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  1. Finally got my top head rail and timbers installed on the starboard side. I made a bad cut and had to redo the top rails. I don't think I've done a very good job on this area but I've got to much on my plate at the moment to want to change it out and start over. I'm calling it as a learning experience and will hopefully do better on future builds with head rails and timbers. Heading off to Newfoundland end of next week also for a couple of weeks and looking forward to that Cheers ~
  2. I have a friend who makes his treenails this way. It is a really good way to do it. Nice work if I had a drill press I would be doing it this way over toothpics too.
  3. Thank you all for the comments and likes helps keep the build juices flowing. Took the Admiral to Lunenburg for her bday. Of coarse we went down to the wharf and saw the Bluenose II, had a great chat with some of the crew and grabbed a few pics. No one is allowed on board as the crew are all self isolating together. They are in the process of getting her ship shape to head out around the Maritimes for the season. The plan is to sail around most of Nova Scotia from Yarmouth to Meat Cove, as well as parts of New Brunswick and PEI. Season schedule: Here
  4. Yes that was an amusing story thanks for sharing. I can see why those little dory's were so popular too. Here is a pic I took yesterday down on the wharf in Lunenburg. The design hasn't really changed over the years. Cheers ~
  5. Judging by where you are now you will have no problem doing the tiles no comparison to the castings! I am not sure why they even put them in the kit? You will be caught up to me soon at the rate your going and thanks for doing the quarters ahead of me It is one item I have been putting off.
  6. Wally thanks for the great comment bud. I think I made each one of them timbers about five times to get one I was even remotely happy with lol. Cheers
  7. OMG! THE LOWER HEAD RAIL TIMBERS ARE IN!!! man that would drive a sailor to drink Btw in the first pic you will notice I did not sand the starboard inboard planking! I left it natural on purpose because I wanted to see the difference with the port side which was sanded lightly. PHEW!!!
  8. Not a lot of time in the last couple of weeks but I have all my headrail parts cut out of pear and the catheads with little working sheaves. Started assembly and began adding the headrail timbers oh is that fun.
  9. She is a beauty Technically you should switch the way you have your flags. You did exactly what I did before doing my research lol. In fact the NS flag off the gaff is the most important flag position on the ship and reserved for the ships country of origin. If the ship was visiting another country and decided to fly that countries flag as a courtesy or to honor them then they would fly the other countries flag in any position below there own. The NS flag or any other sign or signal flags that the ship uses can go higher or lower than the country flag. The NS flag usually went where you have the CA flag. You have done such an awesome job making your flags. The signal flags are really going to add a nice touch to the end effect. Cheers Robin ~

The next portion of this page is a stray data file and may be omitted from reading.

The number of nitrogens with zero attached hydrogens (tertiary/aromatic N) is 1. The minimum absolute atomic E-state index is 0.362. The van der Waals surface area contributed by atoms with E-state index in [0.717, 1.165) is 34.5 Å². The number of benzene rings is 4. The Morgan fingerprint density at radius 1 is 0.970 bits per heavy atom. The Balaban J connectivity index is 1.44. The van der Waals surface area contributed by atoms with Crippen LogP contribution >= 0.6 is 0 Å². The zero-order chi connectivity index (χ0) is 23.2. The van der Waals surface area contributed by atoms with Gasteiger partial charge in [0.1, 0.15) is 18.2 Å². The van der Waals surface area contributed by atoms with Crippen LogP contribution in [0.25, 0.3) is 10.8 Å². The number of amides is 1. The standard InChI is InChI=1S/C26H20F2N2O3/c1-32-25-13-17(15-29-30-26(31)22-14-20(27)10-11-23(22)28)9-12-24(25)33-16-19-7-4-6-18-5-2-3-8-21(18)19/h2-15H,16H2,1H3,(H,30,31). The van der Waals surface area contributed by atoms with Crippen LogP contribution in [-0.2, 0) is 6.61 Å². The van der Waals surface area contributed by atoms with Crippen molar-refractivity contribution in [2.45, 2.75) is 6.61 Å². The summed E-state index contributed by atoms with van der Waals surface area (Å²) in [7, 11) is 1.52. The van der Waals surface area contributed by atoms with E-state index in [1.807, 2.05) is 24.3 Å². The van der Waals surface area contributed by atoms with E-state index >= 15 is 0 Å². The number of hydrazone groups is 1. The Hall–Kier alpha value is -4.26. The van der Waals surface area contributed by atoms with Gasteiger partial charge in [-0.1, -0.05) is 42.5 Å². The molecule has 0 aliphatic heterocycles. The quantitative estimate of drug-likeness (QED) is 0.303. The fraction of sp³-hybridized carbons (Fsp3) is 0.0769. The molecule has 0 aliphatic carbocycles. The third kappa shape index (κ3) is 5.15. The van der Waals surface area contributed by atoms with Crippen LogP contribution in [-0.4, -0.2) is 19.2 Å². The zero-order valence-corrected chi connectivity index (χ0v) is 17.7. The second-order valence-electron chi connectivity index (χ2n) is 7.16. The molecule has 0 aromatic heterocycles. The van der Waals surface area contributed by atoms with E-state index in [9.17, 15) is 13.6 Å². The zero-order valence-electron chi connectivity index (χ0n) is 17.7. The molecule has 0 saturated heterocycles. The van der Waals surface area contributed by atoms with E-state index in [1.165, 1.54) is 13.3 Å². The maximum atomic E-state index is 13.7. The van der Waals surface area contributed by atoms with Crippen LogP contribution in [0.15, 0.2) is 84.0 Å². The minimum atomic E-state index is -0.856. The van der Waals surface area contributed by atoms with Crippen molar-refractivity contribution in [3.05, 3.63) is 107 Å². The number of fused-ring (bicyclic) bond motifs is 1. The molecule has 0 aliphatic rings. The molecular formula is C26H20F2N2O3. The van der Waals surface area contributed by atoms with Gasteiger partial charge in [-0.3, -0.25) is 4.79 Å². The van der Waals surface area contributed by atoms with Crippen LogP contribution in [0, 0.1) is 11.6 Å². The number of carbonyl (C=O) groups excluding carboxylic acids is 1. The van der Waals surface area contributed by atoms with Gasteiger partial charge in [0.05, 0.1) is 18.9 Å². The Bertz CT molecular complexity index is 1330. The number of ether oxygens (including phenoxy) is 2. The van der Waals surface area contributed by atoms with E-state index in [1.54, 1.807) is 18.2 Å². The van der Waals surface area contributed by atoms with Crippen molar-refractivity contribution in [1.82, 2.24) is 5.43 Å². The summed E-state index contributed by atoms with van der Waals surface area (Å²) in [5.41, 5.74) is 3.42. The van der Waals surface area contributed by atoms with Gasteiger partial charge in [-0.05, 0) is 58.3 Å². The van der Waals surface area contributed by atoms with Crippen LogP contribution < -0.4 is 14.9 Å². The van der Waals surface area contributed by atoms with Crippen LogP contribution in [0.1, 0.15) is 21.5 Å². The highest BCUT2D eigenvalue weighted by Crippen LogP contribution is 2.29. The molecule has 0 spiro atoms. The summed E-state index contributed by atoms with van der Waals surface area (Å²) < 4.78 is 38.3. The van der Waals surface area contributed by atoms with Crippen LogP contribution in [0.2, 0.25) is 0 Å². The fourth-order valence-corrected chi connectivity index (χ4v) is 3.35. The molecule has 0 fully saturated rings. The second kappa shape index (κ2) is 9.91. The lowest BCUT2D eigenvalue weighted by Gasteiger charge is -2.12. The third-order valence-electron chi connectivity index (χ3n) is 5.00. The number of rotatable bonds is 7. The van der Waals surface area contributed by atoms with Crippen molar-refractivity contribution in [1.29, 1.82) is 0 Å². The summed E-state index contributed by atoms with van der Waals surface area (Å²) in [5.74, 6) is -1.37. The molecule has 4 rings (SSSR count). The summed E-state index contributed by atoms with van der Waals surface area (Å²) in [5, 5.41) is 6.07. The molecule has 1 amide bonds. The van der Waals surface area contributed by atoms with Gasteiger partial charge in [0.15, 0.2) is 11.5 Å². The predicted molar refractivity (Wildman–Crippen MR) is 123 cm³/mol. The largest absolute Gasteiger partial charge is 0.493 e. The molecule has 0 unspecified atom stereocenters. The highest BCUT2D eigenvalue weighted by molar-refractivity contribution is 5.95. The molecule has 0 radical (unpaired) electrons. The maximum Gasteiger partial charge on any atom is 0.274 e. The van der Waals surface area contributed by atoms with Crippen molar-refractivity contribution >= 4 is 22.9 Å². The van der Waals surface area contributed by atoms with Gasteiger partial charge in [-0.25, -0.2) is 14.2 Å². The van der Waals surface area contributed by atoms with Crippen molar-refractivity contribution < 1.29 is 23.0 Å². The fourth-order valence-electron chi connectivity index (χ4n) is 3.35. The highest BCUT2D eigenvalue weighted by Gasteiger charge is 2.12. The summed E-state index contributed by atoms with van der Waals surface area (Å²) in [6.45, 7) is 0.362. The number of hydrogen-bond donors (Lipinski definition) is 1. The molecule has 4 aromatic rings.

10. You should still be able to drill it the same way as in the instructions Matt. The only difference will be in the thickness of the decking. From what I have seen in some logs a block is drilled with the correct angle for the mast. The block is held down on on the deck surface and the drill inserted into the hole which acts as a guide. Your hole does not have to be the thickness of the mast base remember so it shouldn't be to hard to do. Check out Thomas Gahm's build Page 8 Here
  11. That is looking really good, way better than before. You will be in the swing of it in no time now I have left mine to age lol naturally. I can see it change almost by the week. I only used one roll to do my whole hull so glad you have two if I had known I would have experimented more. You will get better and better at peeling the backing off too... Cheers ~
  12. Any slight bends or folds will come out again with the burnishing so they don't all have to lay out perfectly clean. I used tweezers to hold the piece in position for sticking down I can't imagine wearing rubber gloves. First impressions (pun intended) are very important! Can you post a pic of the stamped impressions before you stick them to the hull. Are you planning on sealing the hull ( I used a couple coats of primer) most use wood sealer. I am not sure how well the glue will work being stuck to raw wood and you don't want it falling off after a year or two. I tried Dirks salt and vinegar to tarnish them on a test piece and it wasn't for me. There are other methods out there including using fire which I found recently. Left shinny new in another year or two it will naturally tarnish up and look great also. I think you will be on the right track with using an eraser to burnish. There is lots of copper in the kit if you have two rolls as I did, so do experiment to come up with what works best for you. Hope this helps it is a tricky and tedious process until you find the knack that works for you. Cheers ~

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